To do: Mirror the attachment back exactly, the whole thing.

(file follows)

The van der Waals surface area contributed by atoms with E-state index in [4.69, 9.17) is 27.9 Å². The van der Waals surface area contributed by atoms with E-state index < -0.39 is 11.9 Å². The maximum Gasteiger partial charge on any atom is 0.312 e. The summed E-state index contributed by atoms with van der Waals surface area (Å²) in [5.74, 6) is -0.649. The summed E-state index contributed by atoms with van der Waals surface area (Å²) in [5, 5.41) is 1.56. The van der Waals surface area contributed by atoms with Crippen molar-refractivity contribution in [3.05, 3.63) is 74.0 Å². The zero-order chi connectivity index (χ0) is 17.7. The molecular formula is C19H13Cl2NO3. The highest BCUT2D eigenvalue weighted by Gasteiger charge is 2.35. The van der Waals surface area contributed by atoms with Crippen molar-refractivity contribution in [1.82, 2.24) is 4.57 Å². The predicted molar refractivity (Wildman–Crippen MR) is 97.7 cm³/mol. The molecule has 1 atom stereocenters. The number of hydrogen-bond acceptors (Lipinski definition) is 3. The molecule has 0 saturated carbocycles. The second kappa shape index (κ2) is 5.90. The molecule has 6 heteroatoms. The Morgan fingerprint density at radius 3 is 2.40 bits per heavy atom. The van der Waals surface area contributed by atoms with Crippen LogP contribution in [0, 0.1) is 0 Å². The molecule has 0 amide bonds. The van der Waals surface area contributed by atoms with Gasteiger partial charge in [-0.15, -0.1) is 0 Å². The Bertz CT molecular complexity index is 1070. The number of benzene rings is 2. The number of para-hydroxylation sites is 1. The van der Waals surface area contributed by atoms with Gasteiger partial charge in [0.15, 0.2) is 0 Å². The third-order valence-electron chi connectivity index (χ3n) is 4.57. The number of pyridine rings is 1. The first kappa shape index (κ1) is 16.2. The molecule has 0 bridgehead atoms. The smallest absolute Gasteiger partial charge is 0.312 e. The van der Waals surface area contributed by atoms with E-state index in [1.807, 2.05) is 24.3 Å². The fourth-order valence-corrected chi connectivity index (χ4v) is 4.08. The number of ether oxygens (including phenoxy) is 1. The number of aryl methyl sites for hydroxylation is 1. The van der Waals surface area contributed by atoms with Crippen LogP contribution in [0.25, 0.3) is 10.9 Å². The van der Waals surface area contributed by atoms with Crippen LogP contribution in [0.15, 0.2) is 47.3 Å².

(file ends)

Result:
The van der Waals surface area contributed by atoms with E-state index in [4.69, 9.17) is 27.9 Å². The van der Waals surface area contributed by atoms with E-state index < -0.39 is 11.9 Å². The maximum Gasteiger partial charge on any atom is 0.312 e. The summed E-state index contributed by atoms with van der Waals surface area (Å²) in [5.74, 6) is -0.649. The summed E-state index contributed by atoms with van der Waals surface area (Å²) in [5, 5.41) is 1.56. The van der Waals surface area contributed by atoms with Crippen molar-refractivity contribution in [3.05, 3.63) is 74.0 Å². The zero-order chi connectivity index (χ0) is 17.7. The molecular formula is C19H13Cl2NO3. The highest BCUT2D eigenvalue weighted by Gasteiger charge is 2.35. The van der Waals surface area contributed by atoms with Crippen molar-refractivity contribution in [1.82, 2.24) is 4.57 Å². The predicted molar refractivity (Wildman–Crippen MR) is 97.7 cm³/mol. The molecule has 1 atom stereocenters. The number of hydrogen-bond acceptors (Lipinski definition) is 3. The molecule has 0 saturated carbocycles. The second kappa shape index (κ2) is 5.90. The molecule has 6 heteroatoms. The Morgan fingerprint density at radius 3 is 2.40 bits per heavy atom. The van der Waals surface area contributed by atoms with Crippen LogP contribution in [0, 0.1) is 0 Å². The molecule has 0 amide bonds. The van der Waals surface area contributed by atoms with Gasteiger partial charge in [-0.15, -0.1) is 0 Å². The Bertz CT molecular complexity index is 1070. The number of benzene rings is 2. The number of para-hydroxylation sites is 1. The van der Waals surface area contributed by atoms with Gasteiger partial charge in [0.15, 0.2) is 0 Å². The third-order valence-electron chi connectivity index (χ3n) is 4.57. The number of pyridine rings is 1. The first kappa shape index (κ1) is 16.2. The molecule has 0 bridgehead atoms. The smallest absolute Gasteiger partial charge is 0.312 e. The van der Waals surface area contributed by atoms with E-state index in [1.807, 2.05) is 24.3 Å². The fourth-order valence-corrected chi connectivity index (χ4v) is 4.08. The number of ether oxygens (including phenoxy) is 1. The number of aryl methyl sites for hydroxylation is 1. The van der Waals surface area contributed by atoms with Crippen LogP contribution in [0.25, 0.3) is 10.9 Å². The van der Waals surface area contributed by atoms with Crippen LogP contribution in [0.15, 0.2) is 47.3 Å².